TSMC semiconductor production threatened as China & Taiwan tensions escalate

'The war brings no winners, everybody's losers,' TSMC's Mark Liu said, claiming a conflict would render the world's leading chip manufacturer inoperable.


The semiconductor famine over the last few years has caused intense shortages in supply for a lot of sectors of the global tech industry. Unfortunately, while many groups work feverishly to stabilize the matter, recent tensions in Asia could have further significant impact. As China threatens conflict with Taiwan, semiconductor manufacturing group TSMC warns that conflict could render the world’s leading chip fabricator inoperable.

TSMC Chairman Mark Liu shared his concerns about a China/Taiwan conflict harshly affecting the company’s work in a recent interview with CNN, as shared by CNBC. In the interview, Liu opined that if China brings force against Taiwan, it would likely do immense damage to the already faltering supply of global tech components.

“Nobody can control TSMC by force. If you take a military force or invasion, you will render TSMC factory non-operable,” Liu told interviewers. “Because this is such a sophisticated manufacturing facility, it depends on real-time connection with the outside world, with Europe, with Japan, with U.S., from materials to chemicals to spare parts to engineering software and diagnosis… The war brings no winners, everybody’s losers.”

An image of TSMC Chairman Mark Liu speaking on a mic at an event.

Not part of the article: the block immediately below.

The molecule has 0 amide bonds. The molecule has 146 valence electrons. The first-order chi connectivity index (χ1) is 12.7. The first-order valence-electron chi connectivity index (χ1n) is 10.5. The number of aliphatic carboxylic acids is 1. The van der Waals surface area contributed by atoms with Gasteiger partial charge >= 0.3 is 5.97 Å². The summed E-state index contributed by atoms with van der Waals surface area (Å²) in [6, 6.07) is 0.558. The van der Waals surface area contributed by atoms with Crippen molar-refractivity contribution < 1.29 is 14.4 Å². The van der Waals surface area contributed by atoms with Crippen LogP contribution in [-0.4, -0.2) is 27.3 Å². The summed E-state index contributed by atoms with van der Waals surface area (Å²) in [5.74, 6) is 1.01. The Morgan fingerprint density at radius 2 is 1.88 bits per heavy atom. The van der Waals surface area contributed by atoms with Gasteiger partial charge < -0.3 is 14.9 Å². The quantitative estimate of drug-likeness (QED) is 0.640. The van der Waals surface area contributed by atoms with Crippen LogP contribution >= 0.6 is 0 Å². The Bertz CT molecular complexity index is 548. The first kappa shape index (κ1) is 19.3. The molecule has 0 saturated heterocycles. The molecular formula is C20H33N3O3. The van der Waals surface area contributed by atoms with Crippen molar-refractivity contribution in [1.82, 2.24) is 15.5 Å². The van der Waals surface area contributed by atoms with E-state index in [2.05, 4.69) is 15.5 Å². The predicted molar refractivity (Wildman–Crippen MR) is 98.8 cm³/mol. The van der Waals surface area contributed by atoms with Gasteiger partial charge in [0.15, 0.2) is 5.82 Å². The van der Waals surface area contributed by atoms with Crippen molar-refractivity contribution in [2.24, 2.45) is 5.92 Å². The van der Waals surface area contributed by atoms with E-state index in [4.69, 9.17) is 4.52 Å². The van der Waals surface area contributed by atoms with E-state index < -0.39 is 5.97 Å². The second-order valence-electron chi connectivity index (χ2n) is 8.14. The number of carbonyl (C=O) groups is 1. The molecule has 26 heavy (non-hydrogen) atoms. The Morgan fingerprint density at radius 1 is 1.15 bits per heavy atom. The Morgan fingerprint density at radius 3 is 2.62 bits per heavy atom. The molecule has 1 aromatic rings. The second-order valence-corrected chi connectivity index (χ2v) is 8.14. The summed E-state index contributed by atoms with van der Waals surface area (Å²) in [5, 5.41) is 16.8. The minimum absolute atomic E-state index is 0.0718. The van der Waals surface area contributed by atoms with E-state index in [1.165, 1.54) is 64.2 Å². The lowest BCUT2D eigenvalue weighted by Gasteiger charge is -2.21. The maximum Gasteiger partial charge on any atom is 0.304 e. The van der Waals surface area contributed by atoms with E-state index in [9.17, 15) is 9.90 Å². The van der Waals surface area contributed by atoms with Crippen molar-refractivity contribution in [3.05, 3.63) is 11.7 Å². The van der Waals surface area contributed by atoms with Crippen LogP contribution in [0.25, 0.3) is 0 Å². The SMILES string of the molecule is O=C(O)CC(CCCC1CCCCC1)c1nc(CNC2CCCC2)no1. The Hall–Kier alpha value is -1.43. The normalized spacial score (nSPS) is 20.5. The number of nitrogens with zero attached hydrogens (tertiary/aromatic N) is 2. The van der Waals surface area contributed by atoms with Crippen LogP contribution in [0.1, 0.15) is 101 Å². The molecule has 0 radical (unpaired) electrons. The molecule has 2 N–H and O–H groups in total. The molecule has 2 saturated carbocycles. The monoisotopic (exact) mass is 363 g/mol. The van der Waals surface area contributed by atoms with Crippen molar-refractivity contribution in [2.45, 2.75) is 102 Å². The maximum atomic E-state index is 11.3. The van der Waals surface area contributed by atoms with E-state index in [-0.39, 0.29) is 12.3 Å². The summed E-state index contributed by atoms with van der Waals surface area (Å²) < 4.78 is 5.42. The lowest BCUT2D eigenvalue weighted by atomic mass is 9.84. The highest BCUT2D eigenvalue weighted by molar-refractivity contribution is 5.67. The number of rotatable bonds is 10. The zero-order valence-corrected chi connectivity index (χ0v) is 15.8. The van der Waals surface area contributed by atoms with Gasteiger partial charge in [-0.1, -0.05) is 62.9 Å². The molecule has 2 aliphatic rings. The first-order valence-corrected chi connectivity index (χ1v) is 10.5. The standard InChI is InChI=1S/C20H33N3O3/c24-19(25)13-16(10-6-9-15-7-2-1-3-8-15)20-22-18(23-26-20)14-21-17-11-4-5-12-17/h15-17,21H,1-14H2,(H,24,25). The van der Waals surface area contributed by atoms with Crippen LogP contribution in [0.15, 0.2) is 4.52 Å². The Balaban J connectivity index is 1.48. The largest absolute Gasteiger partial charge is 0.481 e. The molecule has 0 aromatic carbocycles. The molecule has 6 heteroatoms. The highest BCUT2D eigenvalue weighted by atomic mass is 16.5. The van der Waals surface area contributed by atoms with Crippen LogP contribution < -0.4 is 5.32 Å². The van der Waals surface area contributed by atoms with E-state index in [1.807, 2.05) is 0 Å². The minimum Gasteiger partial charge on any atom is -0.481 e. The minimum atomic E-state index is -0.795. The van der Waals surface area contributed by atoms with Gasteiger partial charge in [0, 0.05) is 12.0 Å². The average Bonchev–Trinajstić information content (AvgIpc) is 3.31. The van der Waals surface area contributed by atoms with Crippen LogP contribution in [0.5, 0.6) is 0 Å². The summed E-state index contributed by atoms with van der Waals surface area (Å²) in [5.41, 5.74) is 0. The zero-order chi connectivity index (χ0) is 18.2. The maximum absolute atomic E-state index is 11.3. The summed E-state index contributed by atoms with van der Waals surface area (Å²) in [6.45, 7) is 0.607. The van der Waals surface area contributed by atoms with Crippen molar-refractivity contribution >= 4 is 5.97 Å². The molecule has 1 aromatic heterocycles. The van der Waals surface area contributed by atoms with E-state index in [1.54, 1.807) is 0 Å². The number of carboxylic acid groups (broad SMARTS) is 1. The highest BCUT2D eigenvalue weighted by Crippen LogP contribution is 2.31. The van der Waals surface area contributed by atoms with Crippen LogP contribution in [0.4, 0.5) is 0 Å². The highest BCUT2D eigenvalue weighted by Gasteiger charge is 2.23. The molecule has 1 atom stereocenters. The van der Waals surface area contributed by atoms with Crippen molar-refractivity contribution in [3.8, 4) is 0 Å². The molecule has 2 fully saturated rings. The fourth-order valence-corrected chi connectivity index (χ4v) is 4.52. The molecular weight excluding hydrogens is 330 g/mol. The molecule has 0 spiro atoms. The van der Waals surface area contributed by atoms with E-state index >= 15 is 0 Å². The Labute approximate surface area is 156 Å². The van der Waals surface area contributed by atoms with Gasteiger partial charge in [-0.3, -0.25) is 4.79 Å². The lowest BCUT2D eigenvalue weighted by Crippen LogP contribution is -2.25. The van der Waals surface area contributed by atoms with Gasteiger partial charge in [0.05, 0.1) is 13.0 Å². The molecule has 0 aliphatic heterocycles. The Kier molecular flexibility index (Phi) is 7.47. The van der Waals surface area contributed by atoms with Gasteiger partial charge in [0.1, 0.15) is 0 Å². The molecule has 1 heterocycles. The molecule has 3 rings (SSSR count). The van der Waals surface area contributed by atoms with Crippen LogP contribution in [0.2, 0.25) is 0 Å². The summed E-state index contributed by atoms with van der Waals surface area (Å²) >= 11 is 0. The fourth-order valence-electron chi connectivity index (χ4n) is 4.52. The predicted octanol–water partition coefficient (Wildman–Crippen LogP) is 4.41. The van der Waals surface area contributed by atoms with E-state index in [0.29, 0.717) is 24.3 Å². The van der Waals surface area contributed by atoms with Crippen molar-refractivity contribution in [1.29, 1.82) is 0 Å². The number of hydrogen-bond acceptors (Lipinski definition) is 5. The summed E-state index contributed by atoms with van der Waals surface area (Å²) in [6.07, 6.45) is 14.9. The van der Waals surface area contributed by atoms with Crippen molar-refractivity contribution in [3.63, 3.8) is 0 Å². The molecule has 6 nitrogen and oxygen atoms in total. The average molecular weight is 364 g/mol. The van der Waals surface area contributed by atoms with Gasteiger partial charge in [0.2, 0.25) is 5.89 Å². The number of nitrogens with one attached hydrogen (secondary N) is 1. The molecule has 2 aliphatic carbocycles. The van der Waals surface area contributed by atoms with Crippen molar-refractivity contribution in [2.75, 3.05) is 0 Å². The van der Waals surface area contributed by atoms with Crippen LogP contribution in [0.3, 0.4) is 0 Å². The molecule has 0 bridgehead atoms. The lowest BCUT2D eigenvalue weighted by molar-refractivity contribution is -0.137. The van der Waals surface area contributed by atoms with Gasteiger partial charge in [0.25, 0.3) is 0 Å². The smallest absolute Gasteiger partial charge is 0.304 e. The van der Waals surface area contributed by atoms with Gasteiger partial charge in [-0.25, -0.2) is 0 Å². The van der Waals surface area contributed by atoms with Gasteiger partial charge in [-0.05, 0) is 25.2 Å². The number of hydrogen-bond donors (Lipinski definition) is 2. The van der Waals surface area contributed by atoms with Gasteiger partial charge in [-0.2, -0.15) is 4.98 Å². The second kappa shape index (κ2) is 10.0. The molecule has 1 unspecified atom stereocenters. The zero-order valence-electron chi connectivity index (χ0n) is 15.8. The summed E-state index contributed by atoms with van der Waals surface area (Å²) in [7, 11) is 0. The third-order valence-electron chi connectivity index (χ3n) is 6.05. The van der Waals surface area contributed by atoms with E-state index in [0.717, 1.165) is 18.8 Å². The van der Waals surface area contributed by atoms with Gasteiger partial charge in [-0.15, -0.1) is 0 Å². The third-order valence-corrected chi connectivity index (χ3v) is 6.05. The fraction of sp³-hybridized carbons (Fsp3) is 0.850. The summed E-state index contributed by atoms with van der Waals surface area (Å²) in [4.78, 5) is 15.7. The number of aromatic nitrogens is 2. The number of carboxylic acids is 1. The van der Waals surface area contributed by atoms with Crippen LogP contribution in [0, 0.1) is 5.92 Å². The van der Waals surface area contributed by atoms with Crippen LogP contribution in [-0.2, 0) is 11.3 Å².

Mark Liu warns that a war between China and Taiwan "brings no winners, everybody’s losers." Claiming it could render TSMC fabricators inoperable.
Source: TSMC

Liu would go on to compare the threat of a Taiwan/China conflict to the similarly tense situation between Ukraine and Russia, which escalated earlier this year. While there are many distinct differences in the conflict, Liu believes that the economic damages from Russia and Ukraine’s conflict are similar and implores national leaders to avoid conflict.

“Ukraine war is not good for any of the sides, it’s lose-lose-lose scenarios,” Liu continued. “How can we avoid war? How can we ensure that the engine of the world economy continues humming, and let’s have a fair competition?”

It indeed seems like a difficult question to answer. The United States is currently mobilizing to shore up chip supplies even in the face of possible Chinese force against Taiwan. The CHIPS Act of 2022 was passed in the House of Representatives and Senate, giving subsidies to tech companies boosting semiconductor manufacturing in the US. This would include a $12 billion USD semiconductor fab that TSMC is building in Arizona, and so it may be that expanding further overseas is part of TSMC’s answer.

Nonetheless, a blow to TSMC’s at-home production would likely affect the global tech supply and economy significantly. As we continue to watch for further updates on this story, stay tuned here at Shacknews.

Senior News Editor

TJ Denzer is a player and writer with a passion for games that has dominated a lifetime. He found his way to the Shacknews roster in late 2019 and has worked his way to Senior News Editor since. Between news coverage, he also aides notably in livestream projects like the indie game-focused Indie-licious, the Shacknews Stimulus Games, and the Shacknews Dump. You can reach him at tj.denzer@shacknews.com and also find him on Twitter @JohnnyChugs.

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